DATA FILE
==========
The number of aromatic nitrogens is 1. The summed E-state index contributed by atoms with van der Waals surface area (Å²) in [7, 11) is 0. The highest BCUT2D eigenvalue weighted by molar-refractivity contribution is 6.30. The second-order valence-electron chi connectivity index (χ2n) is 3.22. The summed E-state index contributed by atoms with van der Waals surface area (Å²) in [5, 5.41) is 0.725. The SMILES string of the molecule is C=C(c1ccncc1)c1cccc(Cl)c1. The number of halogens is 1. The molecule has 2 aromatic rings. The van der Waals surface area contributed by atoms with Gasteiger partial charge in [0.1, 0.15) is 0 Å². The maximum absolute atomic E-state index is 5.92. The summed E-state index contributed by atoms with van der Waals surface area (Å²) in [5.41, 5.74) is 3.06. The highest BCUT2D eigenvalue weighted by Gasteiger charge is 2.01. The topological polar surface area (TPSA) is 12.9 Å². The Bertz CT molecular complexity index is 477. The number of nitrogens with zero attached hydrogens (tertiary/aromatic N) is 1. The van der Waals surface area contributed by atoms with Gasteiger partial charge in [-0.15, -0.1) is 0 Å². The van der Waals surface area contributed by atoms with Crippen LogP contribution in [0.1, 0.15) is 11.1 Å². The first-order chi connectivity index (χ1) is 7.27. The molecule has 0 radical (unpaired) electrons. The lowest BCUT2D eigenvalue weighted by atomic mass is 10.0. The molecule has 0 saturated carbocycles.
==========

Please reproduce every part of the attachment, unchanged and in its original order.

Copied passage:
The number of aromatic nitrogens is 1. The summed E-state index contributed by atoms with van der Waals surface area (Å²) in [7, 11) is 0. The highest BCUT2D eigenvalue weighted by molar-refractivity contribution is 6.30. The second-order valence-electron chi connectivity index (χ2n) is 3.22. The summed E-state index contributed by atoms with van der Waals surface area (Å²) in [5, 5.41) is 0.725. The SMILES string of the molecule is C=C(c1ccncc1)c1cccc(Cl)c1. The number of halogens is 1. The molecule has 2 aromatic rings. The van der Waals surface area contributed by atoms with Gasteiger partial charge in [0.1, 0.15) is 0 Å². The maximum absolute atomic E-state index is 5.92. The summed E-state index contributed by atoms with van der Waals surface area (Å²) in [5.41, 5.74) is 3.06. The highest BCUT2D eigenvalue weighted by Gasteiger charge is 2.01. The topological polar surface area (TPSA) is 12.9 Å². The Bertz CT molecular complexity index is 477. The number of nitrogens with zero attached hydrogens (tertiary/aromatic N) is 1. The van der Waals surface area contributed by atoms with Gasteiger partial charge in [-0.15, -0.1) is 0 Å². The van der Waals surface area contributed by atoms with Crippen LogP contribution in [0.1, 0.15) is 11.1 Å². The first-order chi connectivity index (χ1) is 7.27. The molecule has 0 radical (unpaired) electrons. The lowest BCUT2D eigenvalue weighted by atomic mass is 10.0. The molecule has 0 saturated carbocycles.